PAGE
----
Ender in Exile
- Narrated by: Stefan Rudnicki, David Birney, Cassandra Campbell, Emily Janice Card, Don Leslie, Mirron Willis, Orson Scott Card
- Series: Ender's Game, The Enderverse, Book 10
- Length: 13 hrs and 47 mins
- Unabridged Audiobook
- Release date: 11-11-08
- Language: English
- Publisher: Macmillan Audio
He is offered the choice of living in isolation on Eros, at one of the Hegemony's training facilities, but instead the 12-year-old chooses to leave his home world and begin the long relativistic journey out to the colonies. With him went his sister Valentine, and the core of the artificial intelligence that would become Jane.
The story of those years has never been told...until now.
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Customer ReviewsMost Helpful
By Roberto on 02-04-14
The final chapter
If like me you have read all the books in this series from Enders Game, through to children of the mind then you will be left wondering about the years between the finish of his military career and where he goes after being exiled! Well this book pulls all this information together nicely... I have enjoyed listening to all the books and all have made the hours pass with a want to listen more!
Orson Scott Card has certainly looked into these to flow and where there are differences in the stories, this final book pulls and irons them out. Read them all.
If you read these, the film Endors Game although good will seem a little left short, but don't be put off Harrison Ford as Hiram and Ben Kingsley sad Razor are excellently portrayed and adopt the characters well.
1 of 1 people found this review helpful
By Patricia on 25-05-16
So glad to find OSC. Storyteller Extraordinaire!
As I read through the series I am more and more captured by the characters and the themes running through the stories, human frailties and strengths, challenging me with my own perceptions, expanding my sense of more than Earth as a place to exist.
I didn't realize I could be so enthralled by science fiction.
Customer ReviewsMost Helpful
By Joshua on 14-11-08
A Change of Perspective
First off, I pretty much read anything by OSC from books, essays, etc. The Ender & Shadow Series have always been my favorites.
"Ender in Exile" covers from the ending of the formic wars, all through the Shadows Series books (to date) and comes to a completion prior to "Speaker for the Dead". While the book has many underlying themes such as "How Ender deals with the knowledge that he killed the formics" the book feels more like collection of short stories than one cohesive narrative. Many of OSC books are written this way (Folk of the Fringe) and are made all the better for it. This is not neccesarily a bad thing. Though it can leave you wanting more if you expected one specific storyline.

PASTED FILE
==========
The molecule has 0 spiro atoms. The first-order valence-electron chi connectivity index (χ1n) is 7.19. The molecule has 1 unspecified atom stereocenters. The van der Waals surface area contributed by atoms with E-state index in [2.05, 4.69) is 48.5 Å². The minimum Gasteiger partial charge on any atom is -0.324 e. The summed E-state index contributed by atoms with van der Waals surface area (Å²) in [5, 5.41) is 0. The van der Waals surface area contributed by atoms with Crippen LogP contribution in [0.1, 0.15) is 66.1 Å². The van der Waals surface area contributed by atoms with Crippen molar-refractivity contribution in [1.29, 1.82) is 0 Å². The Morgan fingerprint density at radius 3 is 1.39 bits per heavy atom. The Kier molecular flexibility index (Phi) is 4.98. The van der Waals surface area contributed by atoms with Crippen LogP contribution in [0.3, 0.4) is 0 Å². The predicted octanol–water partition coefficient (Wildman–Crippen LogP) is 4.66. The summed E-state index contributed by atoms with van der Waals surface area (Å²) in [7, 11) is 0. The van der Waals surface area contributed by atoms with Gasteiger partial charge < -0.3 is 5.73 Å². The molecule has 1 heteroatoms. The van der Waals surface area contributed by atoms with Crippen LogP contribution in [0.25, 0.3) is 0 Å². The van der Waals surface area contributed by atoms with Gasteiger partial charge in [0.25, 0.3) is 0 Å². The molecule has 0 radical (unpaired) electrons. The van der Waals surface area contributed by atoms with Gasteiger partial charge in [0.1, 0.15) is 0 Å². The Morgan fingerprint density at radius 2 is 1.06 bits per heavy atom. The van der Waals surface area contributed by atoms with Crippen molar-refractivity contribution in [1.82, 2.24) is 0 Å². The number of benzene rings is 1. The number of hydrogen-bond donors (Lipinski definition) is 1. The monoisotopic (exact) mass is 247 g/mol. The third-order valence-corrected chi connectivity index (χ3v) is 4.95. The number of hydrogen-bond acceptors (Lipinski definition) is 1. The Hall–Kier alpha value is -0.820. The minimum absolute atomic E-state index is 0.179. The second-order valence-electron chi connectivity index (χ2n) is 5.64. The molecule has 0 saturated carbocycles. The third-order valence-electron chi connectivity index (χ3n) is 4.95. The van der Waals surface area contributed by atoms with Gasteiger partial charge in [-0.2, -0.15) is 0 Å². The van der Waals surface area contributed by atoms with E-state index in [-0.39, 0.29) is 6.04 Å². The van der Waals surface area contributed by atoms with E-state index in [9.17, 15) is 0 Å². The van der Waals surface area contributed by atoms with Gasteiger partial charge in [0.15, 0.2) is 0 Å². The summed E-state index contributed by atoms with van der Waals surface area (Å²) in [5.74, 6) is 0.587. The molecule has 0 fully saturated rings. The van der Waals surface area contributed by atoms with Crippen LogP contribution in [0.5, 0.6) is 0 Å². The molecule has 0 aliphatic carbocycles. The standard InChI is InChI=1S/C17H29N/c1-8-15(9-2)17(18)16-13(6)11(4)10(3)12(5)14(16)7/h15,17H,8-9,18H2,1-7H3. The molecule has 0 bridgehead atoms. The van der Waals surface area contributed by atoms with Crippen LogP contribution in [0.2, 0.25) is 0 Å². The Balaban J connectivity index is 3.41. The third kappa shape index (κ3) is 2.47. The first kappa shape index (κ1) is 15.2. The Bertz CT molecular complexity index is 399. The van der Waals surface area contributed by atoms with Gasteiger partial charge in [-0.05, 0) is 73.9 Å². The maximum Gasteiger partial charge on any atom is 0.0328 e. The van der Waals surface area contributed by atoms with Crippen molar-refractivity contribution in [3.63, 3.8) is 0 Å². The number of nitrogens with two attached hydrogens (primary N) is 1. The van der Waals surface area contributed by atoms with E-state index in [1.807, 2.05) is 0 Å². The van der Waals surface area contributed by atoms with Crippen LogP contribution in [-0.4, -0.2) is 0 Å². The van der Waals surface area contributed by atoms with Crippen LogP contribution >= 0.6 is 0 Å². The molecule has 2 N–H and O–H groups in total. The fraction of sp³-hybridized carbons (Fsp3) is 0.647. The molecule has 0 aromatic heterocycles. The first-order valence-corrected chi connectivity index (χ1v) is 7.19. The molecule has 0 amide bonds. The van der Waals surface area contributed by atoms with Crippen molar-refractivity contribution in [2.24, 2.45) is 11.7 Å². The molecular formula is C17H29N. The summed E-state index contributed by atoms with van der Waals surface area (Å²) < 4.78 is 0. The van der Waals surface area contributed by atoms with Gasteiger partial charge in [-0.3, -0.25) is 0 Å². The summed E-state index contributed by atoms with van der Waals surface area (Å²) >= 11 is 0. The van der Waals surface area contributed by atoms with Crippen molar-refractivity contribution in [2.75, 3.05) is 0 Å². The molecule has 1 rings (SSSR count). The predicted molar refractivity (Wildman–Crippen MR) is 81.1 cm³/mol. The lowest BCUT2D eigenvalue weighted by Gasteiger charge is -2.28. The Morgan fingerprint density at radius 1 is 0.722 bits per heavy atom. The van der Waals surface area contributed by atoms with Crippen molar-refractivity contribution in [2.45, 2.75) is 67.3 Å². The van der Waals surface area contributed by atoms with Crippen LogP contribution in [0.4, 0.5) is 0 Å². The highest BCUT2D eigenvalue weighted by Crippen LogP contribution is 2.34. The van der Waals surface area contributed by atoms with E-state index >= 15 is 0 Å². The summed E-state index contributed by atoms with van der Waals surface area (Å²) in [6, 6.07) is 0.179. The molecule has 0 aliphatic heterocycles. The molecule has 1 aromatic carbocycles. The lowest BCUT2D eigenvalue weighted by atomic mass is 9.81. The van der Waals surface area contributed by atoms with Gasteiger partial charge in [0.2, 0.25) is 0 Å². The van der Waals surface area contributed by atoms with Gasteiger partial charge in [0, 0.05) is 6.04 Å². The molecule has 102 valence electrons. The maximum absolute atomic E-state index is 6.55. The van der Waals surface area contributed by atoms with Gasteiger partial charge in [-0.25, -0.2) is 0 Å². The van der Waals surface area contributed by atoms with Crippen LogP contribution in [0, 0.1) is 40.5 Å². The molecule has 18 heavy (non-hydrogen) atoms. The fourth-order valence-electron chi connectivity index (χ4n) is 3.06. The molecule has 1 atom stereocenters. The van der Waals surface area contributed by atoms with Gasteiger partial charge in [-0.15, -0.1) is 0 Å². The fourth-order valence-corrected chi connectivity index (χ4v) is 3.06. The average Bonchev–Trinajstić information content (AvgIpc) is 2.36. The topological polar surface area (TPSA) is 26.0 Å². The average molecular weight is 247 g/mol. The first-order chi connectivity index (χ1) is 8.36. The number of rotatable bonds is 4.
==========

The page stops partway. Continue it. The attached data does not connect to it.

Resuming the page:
The book expounds on many of the details left at the end of Ender's Game. Details as to how the actual decision to send him away from earth comes about and his actions after arriving at Shakespear Colony. It even completes some storylines from the Shadow Series. On these merits alone, anyone who is a fan of Ender or Shadow Series should read this book.
In my humble opinion, here is my one issue with the book. At the end of Ender's Game details are not given and a lot of information is left for the reader to imagine on their own. In my case it was how ender and valentine once again cultivate a brother and sister relationship. I'm sure it will be different for each reader, but "Ender in Exile" gives those details so the way you expected things to happen may be challenged by this book. I wouldn't call this a shortcoming but does call for a change of perspective at times.
All in all, I enjoyed this and would recommend it to all Ender fans. I would suggest that you read throught the Shadow Series before starting this book.
Note: There are some chronological problems between this book and the other books in the series. OSC discusses and resovles this in the Author's Note.
52 of 53 people found this review helpful
By Jonathan on 10-01-09
Ender in Exile (Unabridged)
Of course the book is predictable. Any book inserted into an extablished series where the beginning and end is known would be predictable. If that logic held true they would never put 'new' rides in amusement parks because hardly anyone would use them. This was predictable, but as pleasantly enjoyable and convoluted a ride as the others in the Orson Scott Card theme park.
8 of 8 people found this review helpful